"I came into this job hoping I'd learn a lot from Nick Mullins as a commentator, that hasn't happened. I thought I'd learn a lot from Mark Durden-Smith on how to present but he has not got a clue what's going on his head so there is no way anyone else in the world can fathom what's going on.
"But seriously, they have been brilliant people to work with and I include Ben in that. He came into this as a complete and utter novice, I basically got him the job, but he has not let anyone down. Well, apart from if you're talking clothes sense. But apart from his clothes, in my opinion, he's the best co-commentator in rugby."
And for Kay, one of the highlights has been the unintentional 'innuendo bingo'. "There have been a few times when we have literally been crying on the end of the microphone, particularly at Nick Mullins' expense," Kay said. "Austin and I are basically schoolboys while Nick is trying to continue and we were on the floor. Nick's 'innuendo bingo' has led to it featuring on the radio. There was one moment when Nick said 'Burrell has got his big drill out' and that pretty much finished us off."
The ESPN crew © Getty Images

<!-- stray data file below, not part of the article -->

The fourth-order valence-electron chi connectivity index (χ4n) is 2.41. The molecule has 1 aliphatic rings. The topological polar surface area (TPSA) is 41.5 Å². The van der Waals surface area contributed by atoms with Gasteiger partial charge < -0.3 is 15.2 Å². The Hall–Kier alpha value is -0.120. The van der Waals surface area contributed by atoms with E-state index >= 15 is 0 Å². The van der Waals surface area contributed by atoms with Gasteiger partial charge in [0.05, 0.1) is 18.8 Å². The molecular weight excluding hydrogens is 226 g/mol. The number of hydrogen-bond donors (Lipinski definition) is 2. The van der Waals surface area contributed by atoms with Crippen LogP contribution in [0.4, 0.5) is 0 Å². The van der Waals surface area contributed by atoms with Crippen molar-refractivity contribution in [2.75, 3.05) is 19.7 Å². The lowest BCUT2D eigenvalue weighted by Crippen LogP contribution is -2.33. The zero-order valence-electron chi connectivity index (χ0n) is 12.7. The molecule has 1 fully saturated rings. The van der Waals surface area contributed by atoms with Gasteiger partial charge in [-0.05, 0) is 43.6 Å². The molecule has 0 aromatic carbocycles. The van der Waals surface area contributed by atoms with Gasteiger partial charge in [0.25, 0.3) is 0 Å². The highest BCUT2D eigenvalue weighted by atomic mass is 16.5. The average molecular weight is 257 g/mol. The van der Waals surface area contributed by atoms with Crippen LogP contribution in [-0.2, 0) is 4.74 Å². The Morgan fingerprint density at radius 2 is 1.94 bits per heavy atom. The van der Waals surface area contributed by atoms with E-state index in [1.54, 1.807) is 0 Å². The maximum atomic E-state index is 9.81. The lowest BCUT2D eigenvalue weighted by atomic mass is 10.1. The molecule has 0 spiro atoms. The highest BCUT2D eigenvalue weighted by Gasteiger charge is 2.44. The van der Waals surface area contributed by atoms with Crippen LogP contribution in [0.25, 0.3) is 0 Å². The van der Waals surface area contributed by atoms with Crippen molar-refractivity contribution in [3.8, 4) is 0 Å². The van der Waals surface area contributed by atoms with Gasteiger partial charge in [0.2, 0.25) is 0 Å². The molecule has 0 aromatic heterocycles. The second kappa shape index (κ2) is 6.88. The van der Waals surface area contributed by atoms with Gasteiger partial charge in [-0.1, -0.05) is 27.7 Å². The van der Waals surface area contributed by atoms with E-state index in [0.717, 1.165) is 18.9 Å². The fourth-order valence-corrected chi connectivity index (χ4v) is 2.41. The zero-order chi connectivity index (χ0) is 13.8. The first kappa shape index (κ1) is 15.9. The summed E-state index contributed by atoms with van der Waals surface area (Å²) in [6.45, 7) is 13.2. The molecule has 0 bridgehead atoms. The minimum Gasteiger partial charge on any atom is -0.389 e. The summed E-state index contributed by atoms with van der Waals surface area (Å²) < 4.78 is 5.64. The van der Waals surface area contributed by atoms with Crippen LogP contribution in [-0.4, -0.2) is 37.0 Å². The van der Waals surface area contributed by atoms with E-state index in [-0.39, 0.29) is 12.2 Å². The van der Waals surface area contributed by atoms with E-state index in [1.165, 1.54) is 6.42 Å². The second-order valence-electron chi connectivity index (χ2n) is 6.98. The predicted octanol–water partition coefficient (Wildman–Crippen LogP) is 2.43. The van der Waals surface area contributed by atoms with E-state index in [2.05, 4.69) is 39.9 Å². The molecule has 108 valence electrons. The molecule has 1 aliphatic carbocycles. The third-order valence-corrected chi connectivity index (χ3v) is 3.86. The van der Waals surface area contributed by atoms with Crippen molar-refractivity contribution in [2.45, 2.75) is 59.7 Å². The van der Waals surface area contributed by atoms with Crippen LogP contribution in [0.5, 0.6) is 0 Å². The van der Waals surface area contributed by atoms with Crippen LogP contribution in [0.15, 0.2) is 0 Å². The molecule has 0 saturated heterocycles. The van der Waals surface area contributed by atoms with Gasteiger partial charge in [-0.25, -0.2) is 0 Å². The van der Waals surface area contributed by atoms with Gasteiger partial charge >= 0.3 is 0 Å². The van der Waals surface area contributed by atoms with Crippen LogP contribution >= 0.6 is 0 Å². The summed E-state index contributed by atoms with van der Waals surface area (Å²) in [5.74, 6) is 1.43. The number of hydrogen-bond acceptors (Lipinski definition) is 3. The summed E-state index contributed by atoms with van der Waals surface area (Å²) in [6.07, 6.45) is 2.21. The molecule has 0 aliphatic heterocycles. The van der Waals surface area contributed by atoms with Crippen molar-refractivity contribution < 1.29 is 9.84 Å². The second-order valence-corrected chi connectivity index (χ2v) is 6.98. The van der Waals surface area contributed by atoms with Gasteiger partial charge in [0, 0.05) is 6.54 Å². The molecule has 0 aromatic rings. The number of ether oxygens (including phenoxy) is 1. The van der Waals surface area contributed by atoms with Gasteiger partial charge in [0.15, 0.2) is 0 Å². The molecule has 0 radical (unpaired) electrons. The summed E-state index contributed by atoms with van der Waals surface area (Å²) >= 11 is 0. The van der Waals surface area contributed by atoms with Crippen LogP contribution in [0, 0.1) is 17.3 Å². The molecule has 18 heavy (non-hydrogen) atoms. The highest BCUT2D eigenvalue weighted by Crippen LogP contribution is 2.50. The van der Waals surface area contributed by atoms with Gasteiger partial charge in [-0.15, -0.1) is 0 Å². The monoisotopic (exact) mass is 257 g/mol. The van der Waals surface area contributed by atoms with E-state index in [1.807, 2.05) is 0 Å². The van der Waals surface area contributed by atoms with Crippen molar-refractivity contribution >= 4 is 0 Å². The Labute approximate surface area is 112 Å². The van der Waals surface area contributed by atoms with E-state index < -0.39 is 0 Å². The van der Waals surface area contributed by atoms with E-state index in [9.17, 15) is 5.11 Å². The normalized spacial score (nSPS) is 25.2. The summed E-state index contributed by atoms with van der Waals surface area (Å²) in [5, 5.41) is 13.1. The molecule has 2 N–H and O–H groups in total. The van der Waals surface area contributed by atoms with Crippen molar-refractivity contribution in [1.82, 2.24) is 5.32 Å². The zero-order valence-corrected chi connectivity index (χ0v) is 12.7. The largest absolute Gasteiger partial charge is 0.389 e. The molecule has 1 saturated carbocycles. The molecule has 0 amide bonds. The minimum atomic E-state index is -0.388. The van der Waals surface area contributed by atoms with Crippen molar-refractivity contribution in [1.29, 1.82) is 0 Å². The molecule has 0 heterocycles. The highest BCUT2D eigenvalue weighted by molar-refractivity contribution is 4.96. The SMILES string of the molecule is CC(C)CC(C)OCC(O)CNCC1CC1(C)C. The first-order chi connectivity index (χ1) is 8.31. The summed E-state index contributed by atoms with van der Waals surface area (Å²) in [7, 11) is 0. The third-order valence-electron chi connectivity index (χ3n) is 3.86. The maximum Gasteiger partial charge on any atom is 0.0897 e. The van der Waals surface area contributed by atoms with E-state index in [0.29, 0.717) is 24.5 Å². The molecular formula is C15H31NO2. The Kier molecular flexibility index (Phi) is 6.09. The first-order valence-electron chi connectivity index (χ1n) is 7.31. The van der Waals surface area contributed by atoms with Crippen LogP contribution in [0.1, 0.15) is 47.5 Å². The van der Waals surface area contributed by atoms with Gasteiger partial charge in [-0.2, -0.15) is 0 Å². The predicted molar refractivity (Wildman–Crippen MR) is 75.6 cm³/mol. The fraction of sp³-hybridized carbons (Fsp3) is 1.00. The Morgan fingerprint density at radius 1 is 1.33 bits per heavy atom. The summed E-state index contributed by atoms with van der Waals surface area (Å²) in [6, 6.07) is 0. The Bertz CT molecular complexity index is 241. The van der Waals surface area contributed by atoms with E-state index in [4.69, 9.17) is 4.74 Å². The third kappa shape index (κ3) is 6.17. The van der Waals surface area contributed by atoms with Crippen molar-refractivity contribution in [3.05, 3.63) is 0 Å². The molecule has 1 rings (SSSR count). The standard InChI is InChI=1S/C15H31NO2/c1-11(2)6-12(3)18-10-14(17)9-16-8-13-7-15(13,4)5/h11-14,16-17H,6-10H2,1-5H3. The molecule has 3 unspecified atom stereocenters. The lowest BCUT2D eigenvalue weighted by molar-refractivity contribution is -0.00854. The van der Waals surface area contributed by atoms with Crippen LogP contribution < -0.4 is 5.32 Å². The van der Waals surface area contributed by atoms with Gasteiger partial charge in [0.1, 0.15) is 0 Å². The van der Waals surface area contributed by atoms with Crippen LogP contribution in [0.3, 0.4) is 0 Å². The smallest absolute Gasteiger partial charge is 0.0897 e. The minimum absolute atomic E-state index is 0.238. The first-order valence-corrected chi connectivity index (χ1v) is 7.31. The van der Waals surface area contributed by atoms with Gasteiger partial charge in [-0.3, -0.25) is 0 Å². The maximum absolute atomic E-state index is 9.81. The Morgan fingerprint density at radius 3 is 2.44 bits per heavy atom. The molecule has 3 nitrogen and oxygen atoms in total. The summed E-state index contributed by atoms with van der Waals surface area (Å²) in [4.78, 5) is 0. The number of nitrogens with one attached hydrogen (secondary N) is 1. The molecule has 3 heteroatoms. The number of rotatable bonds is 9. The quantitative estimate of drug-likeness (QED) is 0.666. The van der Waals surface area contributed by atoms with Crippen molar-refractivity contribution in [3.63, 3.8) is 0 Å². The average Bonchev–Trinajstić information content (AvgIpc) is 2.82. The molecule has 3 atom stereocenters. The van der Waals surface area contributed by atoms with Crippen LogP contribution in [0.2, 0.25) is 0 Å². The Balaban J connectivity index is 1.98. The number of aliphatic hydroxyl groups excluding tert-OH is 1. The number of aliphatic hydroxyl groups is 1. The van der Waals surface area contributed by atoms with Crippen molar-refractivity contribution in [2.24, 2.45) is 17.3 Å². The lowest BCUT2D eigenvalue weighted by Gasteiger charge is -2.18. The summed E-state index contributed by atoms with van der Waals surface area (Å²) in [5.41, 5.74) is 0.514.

But through all the fun, the foggy nights at Sale and the inclement conditions at Kingsholm, each season has come down to one day - the final at Twickenham. When speaking to all five of the ESPN crew, they all spoke fondly of their end-of-season journey to HQ. "I've loved working with such a great team, it does not feel like work every weekend," Elgan said. "For me, my favourite interviews have been on the final day with the winning captain and the winning Man of the Match. They are so eager to speak and there is a buzz about the whole occasion."
But viewers of Aviva Premiership rugby will have to look elsewhere for coverage next season. You will see some familiar faces appear on BT Sport, but Saturday's final was still an emotional occasion for all involved. Mullins said: "If you can't pat your mates on the back on a day like today, then you never will.
"Having two co-commentators has really changed the way rugby is televised - Ben and Austin have re-defined the way rugby should be broadcast. Mark presents the game like no one else does on television, he's a genius. And then there's Sarra who has just been superb.
"It's just been fun, it's been a lot of fun."
So at half past five on Saturday, after all the furore surrounding Dylan Hartley's red card and the Tigers' tenth title, Durden-Smith brought down the curtain on ESPN'S rugby's coverage. "That's all the rugby we've got time for on ESPN."
It's au revoir, but it is not goodbye.
© ESPN Sports Media Ltd.
Tom Hamilton is the Assistant Editor of ESPNscrum.
Tom Hamilton pays a visit to Oxford University Women's Rugby Football Club who have recently made headlines across the world, from Tokyo to New York
"Gentlemen, if you want to see the World Cup going south yet again, you are going the right way about it," John Taylor looks at the state of European rugby
The Heineken Cup proved once again just why it is the best domestic rugby competition in the world at the weekend and Monday Maul picks out some of the key talking points